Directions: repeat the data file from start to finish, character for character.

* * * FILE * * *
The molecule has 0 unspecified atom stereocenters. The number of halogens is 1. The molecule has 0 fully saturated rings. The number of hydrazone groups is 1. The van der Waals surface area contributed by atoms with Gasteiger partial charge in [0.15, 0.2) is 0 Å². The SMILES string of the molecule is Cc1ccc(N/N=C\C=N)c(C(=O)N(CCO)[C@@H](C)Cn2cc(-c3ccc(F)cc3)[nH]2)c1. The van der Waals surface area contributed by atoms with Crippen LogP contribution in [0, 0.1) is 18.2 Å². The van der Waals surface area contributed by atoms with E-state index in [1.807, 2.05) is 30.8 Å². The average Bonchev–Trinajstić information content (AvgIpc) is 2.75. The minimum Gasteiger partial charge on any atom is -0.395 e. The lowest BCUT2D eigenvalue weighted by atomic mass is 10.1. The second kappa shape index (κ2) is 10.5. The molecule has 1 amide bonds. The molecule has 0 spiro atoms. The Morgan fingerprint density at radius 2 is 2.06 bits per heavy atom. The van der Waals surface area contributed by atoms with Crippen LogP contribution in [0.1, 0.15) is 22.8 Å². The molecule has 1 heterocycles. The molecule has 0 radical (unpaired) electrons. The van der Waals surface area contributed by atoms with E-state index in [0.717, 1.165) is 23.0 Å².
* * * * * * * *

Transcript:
The molecule has 0 unspecified atom stereocenters. The number of halogens is 1. The molecule has 0 fully saturated rings. The number of hydrazone groups is 1. The van der Waals surface area contributed by atoms with Gasteiger partial charge in [0.15, 0.2) is 0 Å². The SMILES string of the molecule is Cc1ccc(N/N=C\C=N)c(C(=O)N(CCO)[C@@H](C)Cn2cc(-c3ccc(F)cc3)[nH]2)c1. The van der Waals surface area contributed by atoms with Crippen LogP contribution in [0, 0.1) is 18.2 Å². The van der Waals surface area contributed by atoms with E-state index in [1.807, 2.05) is 30.8 Å². The average Bonchev–Trinajstić information content (AvgIpc) is 2.75. The minimum Gasteiger partial charge on any atom is -0.395 e. The lowest BCUT2D eigenvalue weighted by atomic mass is 10.1. The second kappa shape index (κ2) is 10.5. The molecule has 1 amide bonds. The molecule has 0 spiro atoms. The Morgan fingerprint density at radius 2 is 2.06 bits per heavy atom. The van der Waals surface area contributed by atoms with Crippen LogP contribution in [0.1, 0.15) is 22.8 Å². The molecule has 1 heterocycles. The molecule has 0 radical (unpaired) electrons. The van der Waals surface area contributed by atoms with E-state index in [0.717, 1.165) is 23.0 Å².